When one looks at the ideological divide in the US today on the matter of torture, one can only shake ones head. The right openly condones it. They give Nathan Hale speeches defending it, as if it were some kind of a holy cause. For them, no one can be truly “patriotic” who opposes it. For the left, it is just an ideological bludgeon that they find a convenient tool for attacking their enemies. One hears no reasoned arguments against torture. Instead, in place of reason one finds nothing but the usual pious posing from the “moral high ground.” In other words, they oppose torture more or less for the same reasons the Bolsheviks opposed it before 1917; because it is a useful political tool.
What did she know and when did she know it? The torture Nancy Pelosi “didn’t know about,” as described in the Washington Post, November 23, 2005Posted on May 15th, 2009 No comments
The rest of us knew about it in 2005. Isn’t it funny how Nancy is only finding out about it now? An excerpt:
“The first three techniques … involve shaking or striking detainees in an effort to cause pain and fear. The fourth consists of forcing a prisoner to stand, handcuffed and with shackled feet, for up to 40 hours. Then comes the ‘cold cell’: Detainees are held naked in a cell cooled to 50 degrees, and periodically doused with cold water. Last is ‘waterboarding,’ a technique that’s already been widely reported. According to the information supplied to ABC: ‘The prisoner is bound to an inclined board, feet raised and head slightly below the feet. Cellophane is wrapped over the prisoner’s face and water is poured over him. Unavoidably, the gag reflex kicks in and a terrifying fear of drowning leads to almost instant pleas to bring the treatment to a halt.’ ABC quoted its sources as saying that CIA officers who subjected themselves to waterboarding ‘lasted an average of 14 seconds before caving in.’ “
Posted on May 8th, 2009 No comments
Let me stand aside for a moment and allow Shakespeare to elaborate on yesterday’s post for me. To wit, from Sonnet XIII,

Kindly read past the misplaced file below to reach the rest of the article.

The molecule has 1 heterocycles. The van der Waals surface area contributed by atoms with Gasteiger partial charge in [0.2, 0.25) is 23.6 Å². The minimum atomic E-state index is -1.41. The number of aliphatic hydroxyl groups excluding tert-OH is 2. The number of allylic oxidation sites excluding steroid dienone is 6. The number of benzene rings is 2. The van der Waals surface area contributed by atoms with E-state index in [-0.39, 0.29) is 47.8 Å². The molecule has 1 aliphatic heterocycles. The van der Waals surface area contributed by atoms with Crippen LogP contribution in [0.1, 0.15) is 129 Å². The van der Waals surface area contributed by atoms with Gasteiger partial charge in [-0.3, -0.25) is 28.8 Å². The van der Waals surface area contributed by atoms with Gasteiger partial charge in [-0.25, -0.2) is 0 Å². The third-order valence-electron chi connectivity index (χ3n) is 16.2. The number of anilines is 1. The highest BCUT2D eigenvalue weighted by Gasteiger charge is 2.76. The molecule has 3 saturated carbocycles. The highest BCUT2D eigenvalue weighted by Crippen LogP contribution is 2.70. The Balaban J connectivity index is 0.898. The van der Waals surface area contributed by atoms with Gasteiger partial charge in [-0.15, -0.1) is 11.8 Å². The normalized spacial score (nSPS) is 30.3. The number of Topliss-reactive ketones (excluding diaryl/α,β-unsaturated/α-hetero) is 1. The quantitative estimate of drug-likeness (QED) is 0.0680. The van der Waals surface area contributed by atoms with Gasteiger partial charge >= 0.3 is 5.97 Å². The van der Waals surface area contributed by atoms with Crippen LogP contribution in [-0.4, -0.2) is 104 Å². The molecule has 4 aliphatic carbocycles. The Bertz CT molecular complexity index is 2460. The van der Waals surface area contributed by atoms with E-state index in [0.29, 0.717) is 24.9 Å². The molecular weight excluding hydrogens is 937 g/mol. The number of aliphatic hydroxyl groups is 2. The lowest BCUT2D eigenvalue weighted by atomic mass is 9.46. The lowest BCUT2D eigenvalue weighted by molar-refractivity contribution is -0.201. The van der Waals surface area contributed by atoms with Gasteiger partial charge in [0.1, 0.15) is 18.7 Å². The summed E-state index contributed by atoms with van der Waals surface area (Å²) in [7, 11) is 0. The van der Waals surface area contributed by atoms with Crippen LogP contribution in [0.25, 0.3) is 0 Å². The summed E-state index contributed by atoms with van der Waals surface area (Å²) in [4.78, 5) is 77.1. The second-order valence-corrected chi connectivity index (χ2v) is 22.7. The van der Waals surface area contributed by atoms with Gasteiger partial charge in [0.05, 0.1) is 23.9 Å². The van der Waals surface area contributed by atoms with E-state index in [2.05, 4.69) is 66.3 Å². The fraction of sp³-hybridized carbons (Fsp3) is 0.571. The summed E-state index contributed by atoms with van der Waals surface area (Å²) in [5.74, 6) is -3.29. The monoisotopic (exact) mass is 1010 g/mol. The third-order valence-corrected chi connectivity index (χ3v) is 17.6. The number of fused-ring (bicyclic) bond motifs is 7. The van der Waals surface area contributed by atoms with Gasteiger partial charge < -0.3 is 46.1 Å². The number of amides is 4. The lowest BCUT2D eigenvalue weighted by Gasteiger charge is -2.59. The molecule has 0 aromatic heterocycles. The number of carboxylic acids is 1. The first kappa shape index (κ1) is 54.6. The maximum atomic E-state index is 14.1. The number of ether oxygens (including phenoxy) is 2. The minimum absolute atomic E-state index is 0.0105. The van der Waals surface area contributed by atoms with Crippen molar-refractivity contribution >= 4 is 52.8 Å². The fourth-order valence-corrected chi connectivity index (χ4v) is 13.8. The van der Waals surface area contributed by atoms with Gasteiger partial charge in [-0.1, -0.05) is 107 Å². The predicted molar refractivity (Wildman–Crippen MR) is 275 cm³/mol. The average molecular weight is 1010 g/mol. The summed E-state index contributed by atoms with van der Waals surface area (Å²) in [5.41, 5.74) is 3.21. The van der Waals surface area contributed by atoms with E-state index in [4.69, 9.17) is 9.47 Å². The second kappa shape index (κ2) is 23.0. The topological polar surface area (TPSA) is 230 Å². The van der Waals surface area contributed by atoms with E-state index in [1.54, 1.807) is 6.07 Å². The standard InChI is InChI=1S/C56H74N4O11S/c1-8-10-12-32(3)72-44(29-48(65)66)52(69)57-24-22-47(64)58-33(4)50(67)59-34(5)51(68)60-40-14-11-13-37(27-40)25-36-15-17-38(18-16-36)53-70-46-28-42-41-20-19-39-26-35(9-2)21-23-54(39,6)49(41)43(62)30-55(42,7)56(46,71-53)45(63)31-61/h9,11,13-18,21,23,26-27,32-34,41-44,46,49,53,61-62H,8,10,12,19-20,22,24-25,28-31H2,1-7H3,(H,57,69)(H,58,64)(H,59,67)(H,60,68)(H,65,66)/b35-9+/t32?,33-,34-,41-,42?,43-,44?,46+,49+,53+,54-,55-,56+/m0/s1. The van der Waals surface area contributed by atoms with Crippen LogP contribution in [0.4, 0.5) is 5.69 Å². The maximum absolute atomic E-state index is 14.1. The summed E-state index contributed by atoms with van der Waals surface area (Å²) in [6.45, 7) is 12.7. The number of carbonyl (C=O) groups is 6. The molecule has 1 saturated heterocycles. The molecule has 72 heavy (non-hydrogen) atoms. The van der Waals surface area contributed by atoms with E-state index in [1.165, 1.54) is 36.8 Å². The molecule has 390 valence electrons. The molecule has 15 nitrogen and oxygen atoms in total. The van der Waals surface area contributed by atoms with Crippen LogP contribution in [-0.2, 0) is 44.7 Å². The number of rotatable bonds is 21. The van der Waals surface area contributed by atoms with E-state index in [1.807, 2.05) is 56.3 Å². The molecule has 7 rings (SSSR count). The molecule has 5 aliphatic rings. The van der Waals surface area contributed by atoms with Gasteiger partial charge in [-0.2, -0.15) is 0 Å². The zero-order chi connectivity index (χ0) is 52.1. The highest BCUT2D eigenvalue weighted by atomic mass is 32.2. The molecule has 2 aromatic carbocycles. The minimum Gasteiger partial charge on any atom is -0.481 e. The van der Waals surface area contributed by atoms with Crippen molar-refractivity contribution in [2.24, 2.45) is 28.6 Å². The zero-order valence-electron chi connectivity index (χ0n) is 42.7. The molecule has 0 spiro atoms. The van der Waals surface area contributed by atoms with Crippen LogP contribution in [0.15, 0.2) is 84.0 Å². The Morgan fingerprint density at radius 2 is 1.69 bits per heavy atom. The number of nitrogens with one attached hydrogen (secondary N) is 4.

“O, that you were yourself! But, love, you are
No longer yours than you yourself live here.
Against this coming end you should prepare
And your sweet semblance to some other give.
It’s hard to read Shakespeare’s first 15 sonnets with any biological insight and still conclude the man was a mere mortal. It beggars the imagination to think he could have written something like that 250 years before Darwin. The world is burdened with the tomes of philosophers who completely missed the point, but this man nails the essence of human existence with a few lines of poetry.
Posted on May 5th, 2009 No comments
At the moment I’m reading Hawthorne’s “The Blithedale Romance,” a fictional account of his experiences during the year he spent at the experimental community of Brook Farm. I haven’t picked up Hawthorne for a long time, probably because I was unimpressed with him when we were required to read his works during high school. Perhaps it’s better to leave the more serious and complex authors to a later time, when one is better able to appreciate them. In any case, I’m seeing a lot in Hawthorne I never saw in high school. I suspect I’ll be looking at more of his work. The quote for today is from the book, and describes Hollingsworth, a specimen of what H. L. Mencken would later call the “uplift.” He is one of those familiar characters who is out to save mankind in one way or another. In Hollingsworth’s case, the passion is prison reform. However, Hawthorne’s description of him is an excellent fit for the professional saviors of the world of a later time; Lenin, Stalin, Hitler, Pol Pot, et. al. His words have a prophetic ring today: “This is always true of those men who have surrendered themselves to an over-ruling purpose. It does not so much impel them from without, not even operate as a motive power within, but grows incorporate with all that they think and feel, and finally converts them into little else save that one principle.” “They have no heart, no sympathy, no reason, no conscience. They will keep no friend, unless he make himself the mirror of their purpose.”…and, completing the banner quote- “They have an idol, to which they consecrate themselves high-priest, and deem it holy work to offer sacrifices of whatever is most precious, and never once seem to suspect–so cunning has the Devil been with them–that this false deity, in whose iron features, immitigable to all the rest of mankind, they see only benignity and love, is but a specturm of the very priest himself, projected upon the surrounding darkness.” Nuances of Turgenev’s Bazarov, no? I suppose we’ve been warned about these types in every age, but never took the prophets seriously.
Posted on May 4th, 2009 No comments
Today’s quote (“Or else, as some maintain, they exposed the males, destroying the life of the ill-fated child with a hate like that of a stepmother”) drew my attention because it shows that the ancients (or near ancients – Jordanes, the author, lived in the 6th century) were well aware of certain aspects of human nature. Cinderella, of course, is another, more recent example of awareness of the phenomenon Jordanes refers to. In order to believe that obvious human traits don’t exist, one must, somehow, be able to overlook what Jordanes and so many others have considered self-evident. The trick is to blind ones self ideologically, in the fashion of Ashley Montagu and Richard Lewontin.